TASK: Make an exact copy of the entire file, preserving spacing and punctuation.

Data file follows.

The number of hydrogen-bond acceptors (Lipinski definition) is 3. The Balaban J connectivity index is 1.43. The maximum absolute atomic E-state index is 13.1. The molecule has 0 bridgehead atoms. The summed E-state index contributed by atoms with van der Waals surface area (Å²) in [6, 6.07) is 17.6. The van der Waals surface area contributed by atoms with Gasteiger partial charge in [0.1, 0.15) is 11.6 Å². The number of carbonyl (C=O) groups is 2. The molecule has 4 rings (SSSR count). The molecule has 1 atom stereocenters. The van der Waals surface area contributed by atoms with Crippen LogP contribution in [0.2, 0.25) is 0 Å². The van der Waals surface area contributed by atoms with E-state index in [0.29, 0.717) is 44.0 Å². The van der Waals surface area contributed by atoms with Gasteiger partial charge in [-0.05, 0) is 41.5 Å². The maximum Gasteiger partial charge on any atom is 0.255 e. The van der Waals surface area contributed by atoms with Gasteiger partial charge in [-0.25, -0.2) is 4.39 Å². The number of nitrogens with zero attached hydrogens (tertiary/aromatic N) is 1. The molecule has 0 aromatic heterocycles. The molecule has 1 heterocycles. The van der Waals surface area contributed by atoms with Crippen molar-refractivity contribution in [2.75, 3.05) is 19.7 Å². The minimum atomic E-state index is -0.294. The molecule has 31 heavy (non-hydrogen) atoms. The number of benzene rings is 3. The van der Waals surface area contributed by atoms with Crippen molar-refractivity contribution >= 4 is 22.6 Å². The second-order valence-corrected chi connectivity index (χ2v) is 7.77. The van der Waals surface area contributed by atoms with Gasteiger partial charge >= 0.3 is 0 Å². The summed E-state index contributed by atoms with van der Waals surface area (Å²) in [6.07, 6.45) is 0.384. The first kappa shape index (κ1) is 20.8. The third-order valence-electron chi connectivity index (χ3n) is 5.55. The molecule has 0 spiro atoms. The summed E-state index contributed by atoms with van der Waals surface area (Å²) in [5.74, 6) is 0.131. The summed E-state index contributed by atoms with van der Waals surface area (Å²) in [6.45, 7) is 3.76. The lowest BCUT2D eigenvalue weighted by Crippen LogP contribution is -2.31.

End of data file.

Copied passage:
The number of hydrogen-bond acceptors (Lipinski definition) is 3. The Balaban J connectivity index is 1.43. The maximum absolute atomic E-state index is 13.1. The molecule has 0 bridgehead atoms. The summed E-state index contributed by atoms with van der Waals surface area (Å²) in [6, 6.07) is 17.6. The van der Waals surface area contributed by atoms with Gasteiger partial charge in [0.1, 0.15) is 11.6 Å². The number of carbonyl (C=O) groups is 2. The molecule has 4 rings (SSSR count). The molecule has 1 atom stereocenters. The van der Waals surface area contributed by atoms with Crippen LogP contribution in [0.2, 0.25) is 0 Å². The van der Waals surface area contributed by atoms with E-state index in [0.29, 0.717) is 44.0 Å². The van der Waals surface area contributed by atoms with Gasteiger partial charge in [-0.05, 0) is 41.5 Å². The maximum Gasteiger partial charge on any atom is 0.255 e. The van der Waals surface area contributed by atoms with Gasteiger partial charge in [-0.25, -0.2) is 4.39 Å². The number of nitrogens with zero attached hydrogens (tertiary/aromatic N) is 1. The molecule has 0 aromatic heterocycles. The molecule has 1 heterocycles. The van der Waals surface area contributed by atoms with Crippen molar-refractivity contribution in [2.75, 3.05) is 19.7 Å². The minimum atomic E-state index is -0.294. The molecule has 31 heavy (non-hydrogen) atoms. The number of benzene rings is 3. The van der Waals surface area contributed by atoms with Crippen molar-refractivity contribution >= 4 is 22.6 Å². The second-order valence-corrected chi connectivity index (χ2v) is 7.77. The van der Waals surface area contributed by atoms with Gasteiger partial charge >= 0.3 is 0 Å². The summed E-state index contributed by atoms with van der Waals surface area (Å²) in [6.07, 6.45) is 0.384. The first kappa shape index (κ1) is 20.8. The third-order valence-electron chi connectivity index (χ3n) is 5.55. The molecule has 0 spiro atoms. The summed E-state index contributed by atoms with van der Waals surface area (Å²) in [5.74, 6) is 0.131. The summed E-state index contributed by atoms with van der Waals surface area (Å²) in [6.45, 7) is 3.76. The lowest BCUT2D eigenvalue weighted by Crippen LogP contribution is -2.31.